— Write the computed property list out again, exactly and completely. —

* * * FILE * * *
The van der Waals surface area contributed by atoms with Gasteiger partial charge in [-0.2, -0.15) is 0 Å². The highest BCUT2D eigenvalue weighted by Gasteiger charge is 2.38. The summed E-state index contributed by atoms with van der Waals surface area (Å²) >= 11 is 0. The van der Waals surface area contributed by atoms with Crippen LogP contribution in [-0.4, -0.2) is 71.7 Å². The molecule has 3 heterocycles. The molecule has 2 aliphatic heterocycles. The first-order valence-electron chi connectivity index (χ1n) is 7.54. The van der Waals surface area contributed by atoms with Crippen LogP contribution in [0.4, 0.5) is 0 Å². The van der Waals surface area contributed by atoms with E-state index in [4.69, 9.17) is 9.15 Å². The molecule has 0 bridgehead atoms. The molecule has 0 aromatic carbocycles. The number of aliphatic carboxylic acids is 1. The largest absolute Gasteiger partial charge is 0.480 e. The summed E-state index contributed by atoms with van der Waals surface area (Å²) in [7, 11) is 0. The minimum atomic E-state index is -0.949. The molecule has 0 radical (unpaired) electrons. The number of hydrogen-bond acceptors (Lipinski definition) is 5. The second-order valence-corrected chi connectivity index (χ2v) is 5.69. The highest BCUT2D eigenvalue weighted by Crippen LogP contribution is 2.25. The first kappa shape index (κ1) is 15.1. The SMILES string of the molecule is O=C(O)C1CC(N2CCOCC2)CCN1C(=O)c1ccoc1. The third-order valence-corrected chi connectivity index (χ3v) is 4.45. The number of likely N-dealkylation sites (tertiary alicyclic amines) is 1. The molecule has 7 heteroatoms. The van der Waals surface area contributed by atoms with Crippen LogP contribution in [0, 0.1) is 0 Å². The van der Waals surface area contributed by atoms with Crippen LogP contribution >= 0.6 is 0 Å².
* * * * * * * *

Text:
The van der Waals surface area contributed by atoms with Gasteiger partial charge in [-0.2, -0.15) is 0 Å². The highest BCUT2D eigenvalue weighted by Gasteiger charge is 2.38. The summed E-state index contributed by atoms with van der Waals surface area (Å²) >= 11 is 0. The van der Waals surface area contributed by atoms with Crippen LogP contribution in [-0.4, -0.2) is 71.7 Å². The molecule has 3 heterocycles. The molecule has 2 aliphatic heterocycles. The first-order valence-electron chi connectivity index (χ1n) is 7.54. The van der Waals surface area contributed by atoms with Crippen LogP contribution in [0.4, 0.5) is 0 Å². The van der Waals surface area contributed by atoms with E-state index in [4.69, 9.17) is 9.15 Å². The molecule has 0 bridgehead atoms. The molecule has 0 aromatic carbocycles. The number of aliphatic carboxylic acids is 1. The largest absolute Gasteiger partial charge is 0.480 e. The summed E-state index contributed by atoms with van der Waals surface area (Å²) in [7, 11) is 0. The minimum atomic E-state index is -0.949. The molecule has 0 radical (unpaired) electrons. The number of hydrogen-bond acceptors (Lipinski definition) is 5. The second-order valence-corrected chi connectivity index (χ2v) is 5.69. The highest BCUT2D eigenvalue weighted by Crippen LogP contribution is 2.25. The first kappa shape index (κ1) is 15.1. The SMILES string of the molecule is O=C(O)C1CC(N2CCOCC2)CCN1C(=O)c1ccoc1. The third-order valence-corrected chi connectivity index (χ3v) is 4.45. The number of likely N-dealkylation sites (tertiary alicyclic amines) is 1. The molecule has 7 heteroatoms. The van der Waals surface area contributed by atoms with Crippen LogP contribution in [0, 0.1) is 0 Å². The van der Waals surface area contributed by atoms with Crippen LogP contribution >= 0.6 is 0 Å².